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Genealogy for Christmas

Did you give or receive any genealogy-related gifts for Christmas? I did.

Every December I write a character sketch for one of my ancestors and distribute it to the family. Christmas provides a good opportunity for this because it falls at the end of my research year and provides a natural gift-giving opportunity. The relatives seem to enjoy learning about their forebears without having to do the research themselves.

Because genealogy is such a big part of my life, I also enjoy receiving any genealogy gifts that come my way.

This year, I received a great one. My husband/tech advisor gave me a reprint of the 1891 edition of Black’s Law Dictionary. I have long coveted one of these. Why?

This book will help me immensely with research on my colonial and nineteenth-century ancestors. Many came from England. They lived there and in the United States under what is known as the common law. The legal documents and court cases dating from this time were filled with now-archaic legal terms that are not included in modern legal dictionaries. So where does one turn to find definitions of these strange words?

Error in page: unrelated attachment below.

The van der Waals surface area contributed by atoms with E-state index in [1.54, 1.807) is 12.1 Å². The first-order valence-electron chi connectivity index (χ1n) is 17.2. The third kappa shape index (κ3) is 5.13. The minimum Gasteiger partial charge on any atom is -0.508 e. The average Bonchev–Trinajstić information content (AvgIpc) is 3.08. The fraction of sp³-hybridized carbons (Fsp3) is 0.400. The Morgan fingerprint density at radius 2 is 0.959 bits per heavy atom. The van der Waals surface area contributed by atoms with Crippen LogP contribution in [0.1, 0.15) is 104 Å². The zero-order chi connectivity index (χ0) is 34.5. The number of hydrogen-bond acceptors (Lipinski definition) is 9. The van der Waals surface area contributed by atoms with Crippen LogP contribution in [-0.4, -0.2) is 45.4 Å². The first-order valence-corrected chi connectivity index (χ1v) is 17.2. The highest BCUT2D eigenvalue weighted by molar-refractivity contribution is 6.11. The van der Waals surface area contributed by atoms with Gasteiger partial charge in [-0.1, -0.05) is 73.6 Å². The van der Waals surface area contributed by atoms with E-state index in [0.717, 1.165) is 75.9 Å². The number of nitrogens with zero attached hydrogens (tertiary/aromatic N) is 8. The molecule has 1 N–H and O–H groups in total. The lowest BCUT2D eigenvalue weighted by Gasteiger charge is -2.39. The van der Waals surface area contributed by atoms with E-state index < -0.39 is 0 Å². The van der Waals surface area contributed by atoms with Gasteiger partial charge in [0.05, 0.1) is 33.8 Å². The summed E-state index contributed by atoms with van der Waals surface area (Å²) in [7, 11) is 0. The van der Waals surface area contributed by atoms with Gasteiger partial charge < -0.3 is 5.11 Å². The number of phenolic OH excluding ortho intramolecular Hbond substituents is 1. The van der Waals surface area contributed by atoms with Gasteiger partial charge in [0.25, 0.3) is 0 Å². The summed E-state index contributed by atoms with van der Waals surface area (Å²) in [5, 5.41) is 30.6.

Henry Campbell Black, a New York lawyer and legal scholar, published his first comprehensive law dictionary in 1891. The original edition did contain common law legal terms that have now become obsolete. Armed with a copy of Black’s 1891 dictionary, I will have a much easier time deciphering any legal documents I discover as I pursue my research.

I know I could get an electronic copy of the dictionary, but I really, really prefer printed books. I will set this one in a prominent place on my desk. I am sure I will use it regularly. The perfect gift for me.

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